TAMPA — For the moment, forget the scoreboard.
The final result — LIGHTNING 1, ISLANDERS 0 — belongs to history, anyway.
Instead, ponder the journey. That’s the real story. There’s your true joy. For the wonder of this night is the story of a team that constantly catches you by surprise. Every time you think you could not be more impressed by the Lightning’s depth, they dig just a little bit deeper.
Two nights after one-time MVP Nikita Kucherov was feared to have been knocked out of the series, 48 hours after they blew a 2-0 lead and lost in overtime of Game 6, the Lightning came back to win a Game 7 for the first time in six years.
Just as impressively, the team that suffered the most humiliating first-round loss in NHL history in 2019 has now won seven consecutive postseason series and has yet to lose back-to-back games during that entire 40-game stretch.
“It took a lot to get here,” Lightning coach Jon Cooper said. “The heartbreak in 2015, getting all the way to the final and losing. And then 2016 going to Game 7 against Pitt and losing that one. And then 2018 against Barry Trotz coaching (Washington), he beat us in Game 7 in this building. Then the heartbreak to Columbus in 2019. It was all building blocks to get to here.
“Look, we haven’t won the Stanley Cup this year, we’re chasing it just like Montreal is. But to be down to the final two in back-to-back years, it’s a pretty remarkable accomplishment.”
So how do you like us now, America?
If you’re counting, a sports market that is routinely ridiculed nationally has now participated in two Stanley Cup finals, a Super Bowl and a World Series in the past 10 months. To put that in perspective, Lightning, Bucs and Rays fans had seen that exact same number of Stanley Cup finals, Super Bowls and World Series in the previous 10 decades.
Tampa Bay’s return to the Stanley Cup Final — which begins at home against Montreal on Monday night — should not be taken lightly. In recent years, no other sport has been as hard on its champions as the NHL. Since 2001, only two teams have managed to win a Stanley Cup, then get back to the finals the following season. That’s two out of the last 17. And the now the Lightning are the third.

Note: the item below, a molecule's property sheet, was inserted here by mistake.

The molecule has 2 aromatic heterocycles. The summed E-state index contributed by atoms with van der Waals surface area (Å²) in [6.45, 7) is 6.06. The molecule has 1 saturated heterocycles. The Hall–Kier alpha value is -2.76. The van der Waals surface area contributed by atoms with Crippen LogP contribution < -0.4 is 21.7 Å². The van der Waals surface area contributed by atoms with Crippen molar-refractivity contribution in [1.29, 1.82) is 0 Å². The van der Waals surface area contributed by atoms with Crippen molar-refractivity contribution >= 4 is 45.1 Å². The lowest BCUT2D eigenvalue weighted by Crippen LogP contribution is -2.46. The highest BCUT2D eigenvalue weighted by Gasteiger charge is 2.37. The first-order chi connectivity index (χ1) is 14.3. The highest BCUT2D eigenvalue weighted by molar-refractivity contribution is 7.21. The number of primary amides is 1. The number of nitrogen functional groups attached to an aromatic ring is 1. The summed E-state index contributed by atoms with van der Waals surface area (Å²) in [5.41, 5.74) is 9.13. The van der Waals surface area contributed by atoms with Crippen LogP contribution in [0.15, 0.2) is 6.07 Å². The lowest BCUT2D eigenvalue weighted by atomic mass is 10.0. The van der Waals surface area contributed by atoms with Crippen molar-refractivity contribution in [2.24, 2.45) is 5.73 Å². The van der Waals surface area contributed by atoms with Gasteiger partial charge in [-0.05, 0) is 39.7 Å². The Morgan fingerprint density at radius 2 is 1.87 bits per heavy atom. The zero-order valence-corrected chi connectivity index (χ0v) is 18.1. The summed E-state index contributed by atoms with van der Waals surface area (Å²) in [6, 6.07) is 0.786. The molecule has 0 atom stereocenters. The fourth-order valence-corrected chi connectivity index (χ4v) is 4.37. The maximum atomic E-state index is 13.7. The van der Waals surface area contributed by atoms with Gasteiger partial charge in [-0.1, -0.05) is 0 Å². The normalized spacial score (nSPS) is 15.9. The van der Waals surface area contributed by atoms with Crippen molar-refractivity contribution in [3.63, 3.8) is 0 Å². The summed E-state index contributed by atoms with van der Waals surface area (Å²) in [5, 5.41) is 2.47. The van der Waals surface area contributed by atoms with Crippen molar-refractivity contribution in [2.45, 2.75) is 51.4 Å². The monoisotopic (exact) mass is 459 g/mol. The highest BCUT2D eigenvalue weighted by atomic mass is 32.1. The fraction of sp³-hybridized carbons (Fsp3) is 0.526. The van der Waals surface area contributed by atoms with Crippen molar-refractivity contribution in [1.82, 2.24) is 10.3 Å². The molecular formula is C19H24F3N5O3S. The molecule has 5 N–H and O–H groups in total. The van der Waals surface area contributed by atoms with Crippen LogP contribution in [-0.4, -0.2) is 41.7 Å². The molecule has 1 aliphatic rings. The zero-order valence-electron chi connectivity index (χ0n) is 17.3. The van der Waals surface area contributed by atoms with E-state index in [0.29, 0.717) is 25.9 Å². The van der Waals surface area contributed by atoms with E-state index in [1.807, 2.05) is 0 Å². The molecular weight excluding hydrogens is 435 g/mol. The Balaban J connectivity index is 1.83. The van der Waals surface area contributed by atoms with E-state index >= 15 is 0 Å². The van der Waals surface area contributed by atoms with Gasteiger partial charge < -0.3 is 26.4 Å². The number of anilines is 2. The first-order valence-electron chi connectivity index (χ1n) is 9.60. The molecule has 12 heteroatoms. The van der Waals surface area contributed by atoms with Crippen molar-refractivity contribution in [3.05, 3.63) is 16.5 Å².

What’s so amazing is that the Lightning have rewritten their history. Once upon a time, this was a team that could be rattled. A team that was best known for how quickly it could be toppled from its high horse.
For five seasons, from 2015-19, no team in the NHL won more regular-season games than the Lightning. Yet they had little to show for it, other than a penchant for blowing leads late in the playoffs.
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Something remarkable emerged from all of that heartache. An imperfect team with a perfect sense of timing. For the past two seasons, every stumble has been answered by a team that has stood tall.
“Guys are playing through so much at this time of the year. It’s just amazing to see the effort that everyone puts in,” captain Steven Stamkos said. “The way the guys stuck with it after a tough loss last game, giving up a couple-goal lead. We just stuck with the plan and you get rewarded for the effort.”
Since their Game 2 loss to the Blue Jackets in the first round of 2020, the Lightning have gone 12-0 following a defeat. The team that once defined collapses has become the team that refuses to yield.
It would be easy to dismiss the Lightning as a team of stars. The dominant team of its era. But that characterization misses the very ingredient that turned the tide. The addition of a series of blue collar players has changed the personality of a team that used to rely on skating and scoring.
“You have to have a team that can win both ways,” Cooper said. “You have to be able to defend and we’ve been doing that the last couple of years.”
The only penalty of the game came two minutes into the second period when Barclay Goodrow cross-checked Adam Pelech on a play that was reminiscent of Scott Mayfield’s hit on Kucherov that went uncalled in Game 6. And for a moment, it felt like the hockey gods were mocking the Lightning.
Then karma stepped in.
New York’s power play led to Tampa Bay’s shorthanded goal with Ryan McDonagh intercepting a pass deep in the Lightning zone before hitting Alex Killorn at mid-ice. Killorn sent the puck to Anthony Cirelli who passed it between Josh Bailey’s legs to Yanni Gourde who drilled the back of the net.
And so the Lightning move on. Again.
And Tampa Bay celebrates. Again.
John Romano can be reached at firstname.lastname@example.org. Follow @romano_tbtimes.
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